Ask the Scientist: Winter 2014
Jeffrey O'Hara, agricultural economist in the UCS Food and Environment Program, responds:
One major obstacle is that U.S. policies artificially inflate the price of fruits and vegetables. These policies have their origin in the 1930s, when the government would offer loans to farmers raising “commodity” crops such as corn and wheat that could be stored and resold if farmers defaulted; perishable fruits and vegetables were ineligible.
While the government no longer stores crops, production subsidies for commodity crops are still in force, largely due to agribusiness lobbying. These programs not only pour money into commodity crops—a projected $140 billion over the next 10 years—they also restrict the ability of farmers to grow fruits and vegetables. As a result of these and other factors, prices for fresh produce have risen twice as much as overall food prices over the last 60 years.
Lack of access to healthy food is a problem, too. For example, the National School Lunch Program, which provides free and reduced-cost lunches to children, is an important source of fruits and vegetables for children from lower-income backgrounds. But agribusiness interests are attempting to weaken school lunch standards that encourage increased fruit and vegetable consumption, while supporting the continuation of large contracts with food service corporations that focus primarily on processed foods. This is a particular problem given that dietary preferences and patterns are often formed in childhood.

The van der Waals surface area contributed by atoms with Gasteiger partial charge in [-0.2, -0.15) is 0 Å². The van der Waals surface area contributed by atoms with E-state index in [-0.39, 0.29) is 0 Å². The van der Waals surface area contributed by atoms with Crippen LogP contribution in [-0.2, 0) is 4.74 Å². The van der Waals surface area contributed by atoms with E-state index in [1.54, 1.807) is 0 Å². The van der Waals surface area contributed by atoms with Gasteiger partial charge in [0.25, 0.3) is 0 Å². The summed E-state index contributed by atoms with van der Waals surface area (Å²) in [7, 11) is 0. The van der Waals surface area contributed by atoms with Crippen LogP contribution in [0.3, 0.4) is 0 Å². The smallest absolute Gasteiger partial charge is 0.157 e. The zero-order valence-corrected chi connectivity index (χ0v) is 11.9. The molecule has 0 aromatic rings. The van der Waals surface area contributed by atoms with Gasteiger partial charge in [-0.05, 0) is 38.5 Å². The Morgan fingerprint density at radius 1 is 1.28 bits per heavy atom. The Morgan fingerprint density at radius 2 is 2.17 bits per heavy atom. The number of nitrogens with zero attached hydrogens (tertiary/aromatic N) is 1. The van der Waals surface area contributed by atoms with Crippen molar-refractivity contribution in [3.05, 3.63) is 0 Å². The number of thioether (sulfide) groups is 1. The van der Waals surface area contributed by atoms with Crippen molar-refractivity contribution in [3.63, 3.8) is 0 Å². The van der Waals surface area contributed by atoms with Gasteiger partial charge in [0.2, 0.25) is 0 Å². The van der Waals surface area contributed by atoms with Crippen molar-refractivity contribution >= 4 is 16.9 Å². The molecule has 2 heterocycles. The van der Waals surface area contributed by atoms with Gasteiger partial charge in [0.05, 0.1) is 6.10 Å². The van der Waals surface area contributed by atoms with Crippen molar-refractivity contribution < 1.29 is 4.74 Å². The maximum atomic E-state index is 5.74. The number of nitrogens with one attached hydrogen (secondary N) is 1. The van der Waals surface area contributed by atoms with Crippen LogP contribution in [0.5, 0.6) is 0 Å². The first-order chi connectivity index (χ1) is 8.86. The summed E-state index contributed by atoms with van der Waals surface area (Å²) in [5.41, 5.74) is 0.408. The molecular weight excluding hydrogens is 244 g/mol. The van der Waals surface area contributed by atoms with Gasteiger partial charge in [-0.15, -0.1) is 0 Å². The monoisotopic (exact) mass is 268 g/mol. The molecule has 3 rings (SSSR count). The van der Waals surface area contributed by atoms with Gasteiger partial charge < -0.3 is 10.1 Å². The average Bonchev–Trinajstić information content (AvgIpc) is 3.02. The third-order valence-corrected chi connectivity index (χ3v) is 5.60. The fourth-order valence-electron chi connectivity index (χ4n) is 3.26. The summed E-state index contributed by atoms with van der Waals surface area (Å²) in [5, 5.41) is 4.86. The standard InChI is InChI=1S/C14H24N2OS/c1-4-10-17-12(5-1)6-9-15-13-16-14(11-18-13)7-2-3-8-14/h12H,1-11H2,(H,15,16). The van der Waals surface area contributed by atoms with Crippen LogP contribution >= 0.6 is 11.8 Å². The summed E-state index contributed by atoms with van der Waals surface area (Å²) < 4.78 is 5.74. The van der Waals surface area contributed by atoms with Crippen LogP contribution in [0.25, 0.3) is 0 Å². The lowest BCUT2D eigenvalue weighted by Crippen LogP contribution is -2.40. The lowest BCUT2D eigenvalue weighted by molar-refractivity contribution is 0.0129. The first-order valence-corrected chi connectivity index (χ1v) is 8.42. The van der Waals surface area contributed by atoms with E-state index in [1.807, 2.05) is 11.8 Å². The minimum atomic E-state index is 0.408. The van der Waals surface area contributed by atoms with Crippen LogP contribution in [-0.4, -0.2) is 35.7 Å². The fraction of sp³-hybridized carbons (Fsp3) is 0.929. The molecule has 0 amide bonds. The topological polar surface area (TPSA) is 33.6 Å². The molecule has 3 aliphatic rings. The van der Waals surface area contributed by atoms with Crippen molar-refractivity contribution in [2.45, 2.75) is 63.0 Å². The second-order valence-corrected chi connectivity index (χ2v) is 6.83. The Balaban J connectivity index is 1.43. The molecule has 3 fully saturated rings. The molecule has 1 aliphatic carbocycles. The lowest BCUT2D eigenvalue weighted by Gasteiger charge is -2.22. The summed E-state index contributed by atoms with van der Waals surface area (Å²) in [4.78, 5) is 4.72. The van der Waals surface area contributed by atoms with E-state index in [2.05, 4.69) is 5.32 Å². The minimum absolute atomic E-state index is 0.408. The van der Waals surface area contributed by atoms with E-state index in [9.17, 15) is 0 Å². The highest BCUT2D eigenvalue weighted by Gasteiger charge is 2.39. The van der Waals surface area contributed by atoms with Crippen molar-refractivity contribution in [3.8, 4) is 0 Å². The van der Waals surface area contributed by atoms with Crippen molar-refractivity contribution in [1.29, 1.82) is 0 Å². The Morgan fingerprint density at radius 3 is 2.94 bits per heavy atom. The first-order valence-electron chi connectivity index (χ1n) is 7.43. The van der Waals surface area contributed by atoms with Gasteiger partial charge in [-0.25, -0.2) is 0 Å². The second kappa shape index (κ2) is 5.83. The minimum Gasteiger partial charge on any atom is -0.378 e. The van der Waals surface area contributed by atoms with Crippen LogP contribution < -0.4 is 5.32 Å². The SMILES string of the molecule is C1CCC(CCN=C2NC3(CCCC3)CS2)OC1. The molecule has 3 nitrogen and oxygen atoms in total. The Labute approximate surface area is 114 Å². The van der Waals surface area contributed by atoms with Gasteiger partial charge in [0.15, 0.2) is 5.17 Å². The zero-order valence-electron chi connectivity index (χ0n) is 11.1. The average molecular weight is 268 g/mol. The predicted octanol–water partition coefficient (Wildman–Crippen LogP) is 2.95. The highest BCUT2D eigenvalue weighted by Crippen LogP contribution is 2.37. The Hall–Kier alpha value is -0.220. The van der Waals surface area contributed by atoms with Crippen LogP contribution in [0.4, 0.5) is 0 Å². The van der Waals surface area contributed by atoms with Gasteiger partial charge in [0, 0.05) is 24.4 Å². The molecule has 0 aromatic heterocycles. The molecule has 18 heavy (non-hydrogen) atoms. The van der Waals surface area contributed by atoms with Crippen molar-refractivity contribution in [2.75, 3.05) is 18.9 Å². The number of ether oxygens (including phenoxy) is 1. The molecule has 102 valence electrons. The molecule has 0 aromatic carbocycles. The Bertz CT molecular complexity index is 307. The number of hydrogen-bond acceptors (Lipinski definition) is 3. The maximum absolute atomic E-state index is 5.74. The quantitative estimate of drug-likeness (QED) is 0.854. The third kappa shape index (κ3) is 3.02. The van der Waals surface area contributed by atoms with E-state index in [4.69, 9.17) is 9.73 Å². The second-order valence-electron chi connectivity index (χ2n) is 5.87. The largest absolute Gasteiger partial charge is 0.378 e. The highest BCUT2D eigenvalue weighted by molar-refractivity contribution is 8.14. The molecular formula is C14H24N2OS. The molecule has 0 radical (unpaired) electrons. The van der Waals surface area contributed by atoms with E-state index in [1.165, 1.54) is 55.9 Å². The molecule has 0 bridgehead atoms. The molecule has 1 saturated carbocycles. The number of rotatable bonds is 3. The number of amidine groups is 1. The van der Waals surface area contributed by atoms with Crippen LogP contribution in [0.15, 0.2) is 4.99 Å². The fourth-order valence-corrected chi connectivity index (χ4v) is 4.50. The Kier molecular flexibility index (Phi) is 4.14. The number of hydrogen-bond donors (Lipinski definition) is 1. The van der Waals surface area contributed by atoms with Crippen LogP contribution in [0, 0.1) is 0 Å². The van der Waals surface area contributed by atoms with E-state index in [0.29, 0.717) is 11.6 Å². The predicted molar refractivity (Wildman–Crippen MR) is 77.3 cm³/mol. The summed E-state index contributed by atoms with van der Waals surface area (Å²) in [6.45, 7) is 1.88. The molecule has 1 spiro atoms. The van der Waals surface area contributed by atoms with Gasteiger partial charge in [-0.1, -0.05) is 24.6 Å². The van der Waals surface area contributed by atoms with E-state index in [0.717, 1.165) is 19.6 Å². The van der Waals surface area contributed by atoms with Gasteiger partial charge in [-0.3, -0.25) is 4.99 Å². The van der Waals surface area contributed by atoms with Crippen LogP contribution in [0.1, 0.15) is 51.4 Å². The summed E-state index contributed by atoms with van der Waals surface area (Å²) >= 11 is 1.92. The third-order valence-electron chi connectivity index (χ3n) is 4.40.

Taxpayers’ dollars should be spent on healthy food, not junk food. That’s why UCS is working to promote smart investments that can help farmers grow and sell more fruits and vegetables, and make this food more affordable and accessible to low-income families. When Congress renews the legislation funding school lunches next year, we will push to get more healthy food on kids’ trays. Learn more at www.ucsusa.org/food.